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Time Synchronization

NTP is a TCP/IP protocol for synchronizing time over a network. Basically a client requests the current time from a server, and uses it to set its own clock.

Behind this simple description, there is a lot of complexity - there are tiers of NTP servers, with the tier one NTP servers connected to atomic clocks, and tier two and three servers spreading the load of actually handling requests across the Internet. Also the client software is a lot more complex than you might think - it has to factor out communication delays, and adjust the time in a way that does not upset all the other processes that run on the server. But luckily all that complexity is hidden from you!

Ubuntu by default uses timedatectl / timesyncd to synchronize time and users can optionally use chrony to serve the Network Time Protocol.

Synchronizing your systems time

Since Ubuntu 16.04 timedatectl / timesyncd (which are part of systemd) replace most of ntpdate / ntp.

timesyncd is available by default and replaces not only ntpdate, but also the client portion of chrony (or formerly ntpd). So on top of the one-shot action that ntpdate provided on boot and network activation, now timesyncd by default regularly checks and keeps your local time in sync. It also stores time updates locally, so that after reboots monotonically advances if applicable.

If chrony is installed timedatectl steps back to let chrony do the time keeping. That shall ensure that no two time syncing services are fighting. While no more recommended to be used, this still also applies to ntpd being installed to retain any kind of old behavior/config that you had through an upgrade. But it also implies that on an upgrade from a former release ntp/ntpdate might still be installed and therefore renders the new systemd based services disabled.

ntpdate is considered deprecated in favor of timedatectl (or chrony) and thereby no more installed by default. timesyncd will generally do the right thing keeping your time in sync, and chrony will help with more complex cases. But if you had one of a few known special ntpdate use cases, consider the following:

  • If you require a one-shot sync use: chronyd -q

  • If you require a one-shot time check, without setting the time use: chronyd -Q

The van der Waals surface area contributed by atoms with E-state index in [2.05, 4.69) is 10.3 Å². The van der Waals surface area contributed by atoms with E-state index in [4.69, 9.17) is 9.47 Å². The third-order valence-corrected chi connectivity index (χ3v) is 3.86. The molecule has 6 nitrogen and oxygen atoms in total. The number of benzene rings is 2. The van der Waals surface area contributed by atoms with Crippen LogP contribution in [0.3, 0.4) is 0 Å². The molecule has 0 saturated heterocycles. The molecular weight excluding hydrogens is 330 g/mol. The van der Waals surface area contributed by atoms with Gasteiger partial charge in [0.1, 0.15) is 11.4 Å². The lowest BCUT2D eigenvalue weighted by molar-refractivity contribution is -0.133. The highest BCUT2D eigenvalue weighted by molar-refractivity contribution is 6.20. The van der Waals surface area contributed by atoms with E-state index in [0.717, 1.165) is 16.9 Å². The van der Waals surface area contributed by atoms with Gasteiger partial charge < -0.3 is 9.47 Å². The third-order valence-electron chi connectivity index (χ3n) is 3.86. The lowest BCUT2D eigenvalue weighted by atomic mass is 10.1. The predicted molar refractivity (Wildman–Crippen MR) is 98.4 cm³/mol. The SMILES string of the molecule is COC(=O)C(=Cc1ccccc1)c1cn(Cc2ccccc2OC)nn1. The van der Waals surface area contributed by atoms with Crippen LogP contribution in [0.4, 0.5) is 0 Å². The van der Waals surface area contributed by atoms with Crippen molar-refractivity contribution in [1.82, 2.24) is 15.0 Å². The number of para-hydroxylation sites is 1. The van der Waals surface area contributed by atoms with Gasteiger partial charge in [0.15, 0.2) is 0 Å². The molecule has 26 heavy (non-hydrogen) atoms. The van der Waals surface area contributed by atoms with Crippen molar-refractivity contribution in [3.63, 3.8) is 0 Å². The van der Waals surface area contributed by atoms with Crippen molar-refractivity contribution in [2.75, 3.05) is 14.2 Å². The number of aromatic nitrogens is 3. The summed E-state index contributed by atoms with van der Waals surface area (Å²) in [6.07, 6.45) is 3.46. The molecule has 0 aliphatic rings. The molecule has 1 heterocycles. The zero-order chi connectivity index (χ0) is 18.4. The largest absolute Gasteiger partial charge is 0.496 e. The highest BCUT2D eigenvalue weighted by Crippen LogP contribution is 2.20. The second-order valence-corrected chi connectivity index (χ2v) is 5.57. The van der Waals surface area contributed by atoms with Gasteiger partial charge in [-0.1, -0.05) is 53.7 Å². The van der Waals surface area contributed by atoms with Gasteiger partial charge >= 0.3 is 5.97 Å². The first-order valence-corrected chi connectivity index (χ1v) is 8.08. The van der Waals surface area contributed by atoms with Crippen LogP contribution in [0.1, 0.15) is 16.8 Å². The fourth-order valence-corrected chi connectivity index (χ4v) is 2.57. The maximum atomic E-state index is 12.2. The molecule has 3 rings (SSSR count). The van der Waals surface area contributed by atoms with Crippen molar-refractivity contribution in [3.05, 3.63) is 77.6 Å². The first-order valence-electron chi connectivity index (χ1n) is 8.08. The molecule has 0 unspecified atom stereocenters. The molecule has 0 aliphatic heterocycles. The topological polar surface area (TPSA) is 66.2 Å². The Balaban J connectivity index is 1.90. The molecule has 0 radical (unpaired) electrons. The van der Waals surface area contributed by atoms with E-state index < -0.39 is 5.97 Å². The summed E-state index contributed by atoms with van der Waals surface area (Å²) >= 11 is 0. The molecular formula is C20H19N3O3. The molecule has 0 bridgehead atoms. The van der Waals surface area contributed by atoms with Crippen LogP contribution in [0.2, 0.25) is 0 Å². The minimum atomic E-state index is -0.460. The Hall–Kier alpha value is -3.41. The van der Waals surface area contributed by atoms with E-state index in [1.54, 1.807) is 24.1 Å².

Configuring timedatectl and timesyncd

The current status of time and time configuration via timedatectl and timesyncd can be checked with timedatectl status.

$ timedatectl status
                       Local time: Fr 2018-02-23 08:47:13 UTC
                   Universal time: Fr 2018-02-23 08:47:13 UTC
                         RTC time: Fr 2018-02-23 08:47:13
                        Time zone: Etc/UTC (UTC, +0000)
        System clock synchronized: yes
 systemd-timesyncd.service active: yes
                  RTC in local TZ: no

If chrony is running it will automatically switch to:

 systemd-timesyncd.service active: no 

Via timedatectl an admin can control the timezone, how the system clock should relate to the hwclock and if permanent synronization should be enabled or not. See man timedatectl for more details.

timesyncd itself is still a normal service, so you can check its status also more in detail via.

$ systemctl status systemd-timesyncd
  systemd-timesyncd.service - Network Time Synchronization
   Loaded: loaded (/lib/systemd/system/systemd-timesyncd.service; enabled; vendor preset: enabled)
   Active: active (running) since Fri 2018-02-23 08:55:46 UTC; 10s ago
     Docs: man:systemd-timesyncd.service(8)
 Main PID: 3744 (systemd-timesyn)
   Status: "Synchronized to time server ("
    Tasks: 2 (limit: 4915)
   CGroup: /system.slice/systemd-timesyncd.service
           |-3744 /lib/systemd/systemd-timesyncd

Feb 23 08:55:46 bionic-test systemd[1]: Starting Network Time Synchronization...
Feb 23 08:55:46 bionic-test systemd[1]: Started Network Time Synchronization.
Feb 23 08:55:46 bionic-test systemd-timesyncd[3744]: Synchronized to time server (

The nameserver to fetch time for timedatectl and timesyncd from can be specified in /etc/systemd/timesyncd.conf and additional config files can be stored in /etc/systemd/timesyncd.conf.d/. The entries for NTP= and FallbackNTP= are space separated lists. See man timesyncd.conf for more.

Serve the Network Time Protocol

If in addition to synchronizing your system you also want to serve NTP information you need an NTP server. There are several options with chrony, ntpd and open-ntp. The recommended solution is chrony.


The NTP daemon chronyd calculates the drift and offset of your system clock and continuously adjusts it, so there are no large corrections that could lead to inconsistent logs for instance. The cost is a little processing power and memory, but for a modern server this is usually negligible.


To install chrony, from a terminal prompt enter:

sudo apt install chrony

This will provide two binaries:

  • chronyd - the actual daemon to sync and serve via the NTP protocol

  • chronyc - command-line interface for chrony daemon

Chronyd Configuration

Edit /etc/chrony/chrony.conf to add/remove server lines. By default these servers are configured: